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Dancing and dreaming

Food for Thought

I remember when dancing used to be something people did for exercise and recreation, not just a spectator sport as it appears to be rapidly turning into. My parents went out in the evening occasionally for dinner and, for many years, to dance afterward. By the time I was a young adult, people went out to hear bands, and dancing was mostly reserved for special occasions such as proms, wedding receptions, anniversary parties and New Year’s Eve. It used to be a New Year’s Eve tradition to watch Guy Lombardo and his orchestra on television broadcasting from New York City. For a time, I even daydreamed about actually celebrating the occasion by being there in person at least once in my life.
Maybe it was those television broadcasts, and the show “American Bandstand” that put it into America’s collective head that dancing could be enjoyed by watching rather than by participation. Or, it might have had something to do with the changes in America’s taste in music. We fell for modern jazz and musical stage plays where participation was not required. I was always an enthusiastic Louis Armstrong fan, but it would never have occurred to me to dance to his Dixieland music.
And Lawrence Welk’s champagne music kept us glued to our TV sets on many a Saturday night instead of going out dancing. How many of us, I wonder, still enjoy seeing those old programs on public television? Now that the Guy Lombardo programs have been dropped, I wonder how long it will be before Welk’s orchestra follows. I always wonder if any of those dancing audience members are still watching themselves, at a younger age, dancing to his very danceable music. And I even wonder if I know anyone who actually attended those shows and got to dance on television– or better still, got to dance with Lawrence himself.
I confess to being a non-dancer, even though, as a child, I often dreamed of someday being a ballerina. This improbable daydream was not based on any natural talent or even the slightest knowledge of what ballet was all about. I was in love with the tutus and other pretty costumes I saw on the ballerinas and skating star Sonja Heine in movies that were popular then. My plump little body and short, sturdy legs were hardly designed for such disciplined grace, and it never occurred to me that one had to have grown up dancing practically from the cradle. I assumed that one simply got a job as a ballerina and they would teach you to do all that stuff, sort of like the way they taught my big sister how to find things in the files and what to say on the telephone when she got her first job at the courthouse.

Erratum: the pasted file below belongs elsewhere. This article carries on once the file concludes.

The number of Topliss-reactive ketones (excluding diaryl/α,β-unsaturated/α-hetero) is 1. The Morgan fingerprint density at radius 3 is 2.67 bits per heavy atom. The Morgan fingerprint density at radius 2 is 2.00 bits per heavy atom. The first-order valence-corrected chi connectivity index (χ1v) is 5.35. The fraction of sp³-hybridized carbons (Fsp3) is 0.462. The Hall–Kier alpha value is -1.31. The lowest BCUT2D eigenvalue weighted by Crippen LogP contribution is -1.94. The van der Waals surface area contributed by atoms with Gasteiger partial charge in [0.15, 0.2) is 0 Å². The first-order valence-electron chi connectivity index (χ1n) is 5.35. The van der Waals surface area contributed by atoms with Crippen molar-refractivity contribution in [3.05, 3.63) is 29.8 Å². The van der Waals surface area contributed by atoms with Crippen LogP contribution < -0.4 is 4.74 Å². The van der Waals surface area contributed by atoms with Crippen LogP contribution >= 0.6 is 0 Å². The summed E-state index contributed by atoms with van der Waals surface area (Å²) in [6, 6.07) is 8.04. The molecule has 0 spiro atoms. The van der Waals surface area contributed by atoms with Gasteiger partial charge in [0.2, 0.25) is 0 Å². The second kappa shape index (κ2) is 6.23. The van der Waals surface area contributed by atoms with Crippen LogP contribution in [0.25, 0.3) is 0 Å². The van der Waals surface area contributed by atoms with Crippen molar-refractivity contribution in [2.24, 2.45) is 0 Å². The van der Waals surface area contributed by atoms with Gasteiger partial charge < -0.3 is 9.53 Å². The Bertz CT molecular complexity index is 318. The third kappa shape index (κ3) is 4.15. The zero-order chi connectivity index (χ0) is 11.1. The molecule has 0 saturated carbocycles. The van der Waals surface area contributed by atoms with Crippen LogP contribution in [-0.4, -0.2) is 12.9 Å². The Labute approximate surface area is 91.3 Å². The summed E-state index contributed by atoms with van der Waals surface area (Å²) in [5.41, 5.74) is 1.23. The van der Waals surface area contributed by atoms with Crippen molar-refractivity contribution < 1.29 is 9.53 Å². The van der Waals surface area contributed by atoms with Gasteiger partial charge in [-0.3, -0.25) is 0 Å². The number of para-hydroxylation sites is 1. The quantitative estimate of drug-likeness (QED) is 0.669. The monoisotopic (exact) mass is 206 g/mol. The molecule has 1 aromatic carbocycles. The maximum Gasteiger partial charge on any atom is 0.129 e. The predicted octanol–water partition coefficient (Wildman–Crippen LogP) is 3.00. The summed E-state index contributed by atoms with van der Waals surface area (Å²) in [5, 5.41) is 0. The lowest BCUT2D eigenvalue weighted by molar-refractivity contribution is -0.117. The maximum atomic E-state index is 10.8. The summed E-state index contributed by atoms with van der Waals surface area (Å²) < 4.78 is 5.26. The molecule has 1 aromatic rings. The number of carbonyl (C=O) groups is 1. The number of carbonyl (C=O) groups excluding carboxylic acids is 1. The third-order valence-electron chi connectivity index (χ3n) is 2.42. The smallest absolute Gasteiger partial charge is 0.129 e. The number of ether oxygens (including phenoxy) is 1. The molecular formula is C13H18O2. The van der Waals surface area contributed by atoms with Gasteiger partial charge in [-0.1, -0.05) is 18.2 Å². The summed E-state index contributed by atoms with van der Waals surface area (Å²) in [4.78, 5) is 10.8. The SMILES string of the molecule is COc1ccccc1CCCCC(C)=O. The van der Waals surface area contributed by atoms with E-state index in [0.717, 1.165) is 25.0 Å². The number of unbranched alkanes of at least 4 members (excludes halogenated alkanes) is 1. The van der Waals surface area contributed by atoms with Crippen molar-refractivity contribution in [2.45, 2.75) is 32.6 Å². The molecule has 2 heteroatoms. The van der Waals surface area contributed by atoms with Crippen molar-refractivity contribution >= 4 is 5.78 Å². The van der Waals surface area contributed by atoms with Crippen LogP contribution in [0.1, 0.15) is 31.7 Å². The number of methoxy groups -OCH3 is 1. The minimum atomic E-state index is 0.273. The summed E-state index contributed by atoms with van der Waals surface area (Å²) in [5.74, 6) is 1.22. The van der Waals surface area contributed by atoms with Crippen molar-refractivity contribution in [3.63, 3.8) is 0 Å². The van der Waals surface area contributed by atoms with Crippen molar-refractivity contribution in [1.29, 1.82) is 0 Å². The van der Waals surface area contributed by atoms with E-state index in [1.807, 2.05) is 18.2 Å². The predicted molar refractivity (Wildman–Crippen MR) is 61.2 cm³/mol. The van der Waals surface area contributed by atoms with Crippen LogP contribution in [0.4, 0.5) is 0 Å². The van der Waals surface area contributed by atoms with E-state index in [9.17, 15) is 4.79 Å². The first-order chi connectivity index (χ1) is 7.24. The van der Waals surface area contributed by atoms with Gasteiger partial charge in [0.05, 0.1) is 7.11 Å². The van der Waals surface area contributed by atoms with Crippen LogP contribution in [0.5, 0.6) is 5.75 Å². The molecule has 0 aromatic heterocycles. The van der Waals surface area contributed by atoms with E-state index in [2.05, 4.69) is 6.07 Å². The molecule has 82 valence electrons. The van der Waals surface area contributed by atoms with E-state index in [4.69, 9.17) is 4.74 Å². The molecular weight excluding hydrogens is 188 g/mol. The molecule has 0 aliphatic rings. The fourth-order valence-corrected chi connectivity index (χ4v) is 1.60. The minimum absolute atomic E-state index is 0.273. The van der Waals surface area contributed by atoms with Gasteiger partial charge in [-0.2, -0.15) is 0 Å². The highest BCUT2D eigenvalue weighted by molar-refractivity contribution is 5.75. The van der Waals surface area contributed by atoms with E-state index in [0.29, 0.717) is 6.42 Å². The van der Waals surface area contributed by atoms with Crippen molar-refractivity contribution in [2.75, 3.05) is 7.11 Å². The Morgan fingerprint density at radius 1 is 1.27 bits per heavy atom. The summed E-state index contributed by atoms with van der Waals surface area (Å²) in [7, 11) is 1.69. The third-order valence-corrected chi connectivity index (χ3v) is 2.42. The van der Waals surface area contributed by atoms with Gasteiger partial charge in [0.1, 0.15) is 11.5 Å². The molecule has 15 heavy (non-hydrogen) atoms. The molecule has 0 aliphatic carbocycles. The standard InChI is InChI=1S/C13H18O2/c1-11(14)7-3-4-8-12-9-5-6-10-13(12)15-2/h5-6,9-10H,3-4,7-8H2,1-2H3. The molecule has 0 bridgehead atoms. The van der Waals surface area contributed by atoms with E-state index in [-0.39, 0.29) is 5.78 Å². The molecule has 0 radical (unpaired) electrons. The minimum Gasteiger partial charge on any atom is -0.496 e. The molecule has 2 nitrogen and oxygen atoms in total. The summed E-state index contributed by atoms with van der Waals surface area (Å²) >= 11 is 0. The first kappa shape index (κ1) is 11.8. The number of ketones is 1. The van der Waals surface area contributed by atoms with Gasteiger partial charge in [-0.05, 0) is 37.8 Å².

This is not to say that I never tried my hand (or feet) on the dance floor. My class put on an operetta one year– either in eighth grade or our freshman year in high school– that involved a dance scene with several girls (I was one of eight) in lovely ball gowns doing some sort of group dance not unlike a sedate square-dance. And, during the first week of my freshman year in college, I attended a party for Merit scholarship students that included square-dancing. I did pretty well at that, but when it came to regular ballroom dance, I was a total flop. I think it began with one of the gym teachers we had in high school.
As boys’ and girls’ gym classes were separated, when the teacher decided she would do us the great favor of teaching us all to dance, some of us girls had to play the part of the boys. This distinction was marked by paper painters’ caps that the “boys” were required to wear. That role was not voluntary– the teacher designated who were to be accorded this honor at the beginning of each class and, for some reason, I always ended up wearing one of the paper caps. For some reason that I’ve never discovered, caps and hats will not stay on my head. Either my head is an odd shape or my hair is too slippery, but even headscarves slide off and must be adjusted frequently. Imagine me, naturally shy and self-conscious, hating having to play the role of a boy, battling to keep that stupid paper cap in place, trying to “lead” my partner who always seemed to already know as much about dancing as the teacher did. The whole experience turned me off ballroom dancing forever.
I met my husband at a wedding reception. There was dancing. He was a good dancer and I seemed to be able to follow his lead pretty well. Maybe there was hope for me after all. The next time we went dancing was on our honeymoon in Colorado Springs. The ballroom was crowded. We danced once. In a straight line across the room to the nearest exit. My last dance.